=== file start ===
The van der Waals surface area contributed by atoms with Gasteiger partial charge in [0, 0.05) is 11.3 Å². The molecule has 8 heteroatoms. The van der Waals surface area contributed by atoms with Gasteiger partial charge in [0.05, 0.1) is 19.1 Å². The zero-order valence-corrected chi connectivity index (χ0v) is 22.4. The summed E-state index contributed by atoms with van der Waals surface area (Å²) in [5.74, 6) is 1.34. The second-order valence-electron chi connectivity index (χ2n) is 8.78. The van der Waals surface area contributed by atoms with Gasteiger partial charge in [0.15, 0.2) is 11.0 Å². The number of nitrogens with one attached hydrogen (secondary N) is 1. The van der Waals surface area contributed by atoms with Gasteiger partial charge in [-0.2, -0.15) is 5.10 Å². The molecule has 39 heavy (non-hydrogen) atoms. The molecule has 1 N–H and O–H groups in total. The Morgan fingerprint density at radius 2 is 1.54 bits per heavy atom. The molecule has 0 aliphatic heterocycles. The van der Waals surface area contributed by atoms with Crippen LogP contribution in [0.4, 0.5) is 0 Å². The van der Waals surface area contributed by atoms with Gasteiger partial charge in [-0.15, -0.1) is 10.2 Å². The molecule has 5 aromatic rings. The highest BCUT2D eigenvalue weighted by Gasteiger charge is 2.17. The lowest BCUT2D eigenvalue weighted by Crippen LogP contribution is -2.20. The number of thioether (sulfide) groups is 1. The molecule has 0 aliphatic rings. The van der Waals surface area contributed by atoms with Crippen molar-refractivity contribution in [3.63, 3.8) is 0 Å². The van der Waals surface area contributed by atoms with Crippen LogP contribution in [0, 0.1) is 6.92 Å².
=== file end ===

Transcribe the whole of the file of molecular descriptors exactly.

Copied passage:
The van der Waals surface area contributed by atoms with Gasteiger partial charge in [0, 0.05) is 11.3 Å². The molecule has 8 heteroatoms. The van der Waals surface area contributed by atoms with Gasteiger partial charge in [0.05, 0.1) is 19.1 Å². The zero-order valence-corrected chi connectivity index (χ0v) is 22.4. The summed E-state index contributed by atoms with van der Waals surface area (Å²) in [5.74, 6) is 1.34. The second-order valence-electron chi connectivity index (χ2n) is 8.78. The van der Waals surface area contributed by atoms with Gasteiger partial charge in [0.15, 0.2) is 11.0 Å². The number of nitrogens with one attached hydrogen (secondary N) is 1. The van der Waals surface area contributed by atoms with Gasteiger partial charge in [-0.2, -0.15) is 5.10 Å². The molecule has 39 heavy (non-hydrogen) atoms. The molecule has 1 N–H and O–H groups in total. The Morgan fingerprint density at radius 2 is 1.54 bits per heavy atom. The molecule has 0 aliphatic heterocycles. The van der Waals surface area contributed by atoms with Crippen LogP contribution in [0.4, 0.5) is 0 Å². The van der Waals surface area contributed by atoms with Gasteiger partial charge in [-0.15, -0.1) is 10.2 Å². The molecule has 5 aromatic rings. The highest BCUT2D eigenvalue weighted by Gasteiger charge is 2.17. The lowest BCUT2D eigenvalue weighted by Crippen LogP contribution is -2.20. The number of thioether (sulfide) groups is 1. The molecule has 0 aliphatic rings. The van der Waals surface area contributed by atoms with Crippen molar-refractivity contribution in [3.63, 3.8) is 0 Å². The van der Waals surface area contributed by atoms with Crippen LogP contribution in [0, 0.1) is 6.92 Å².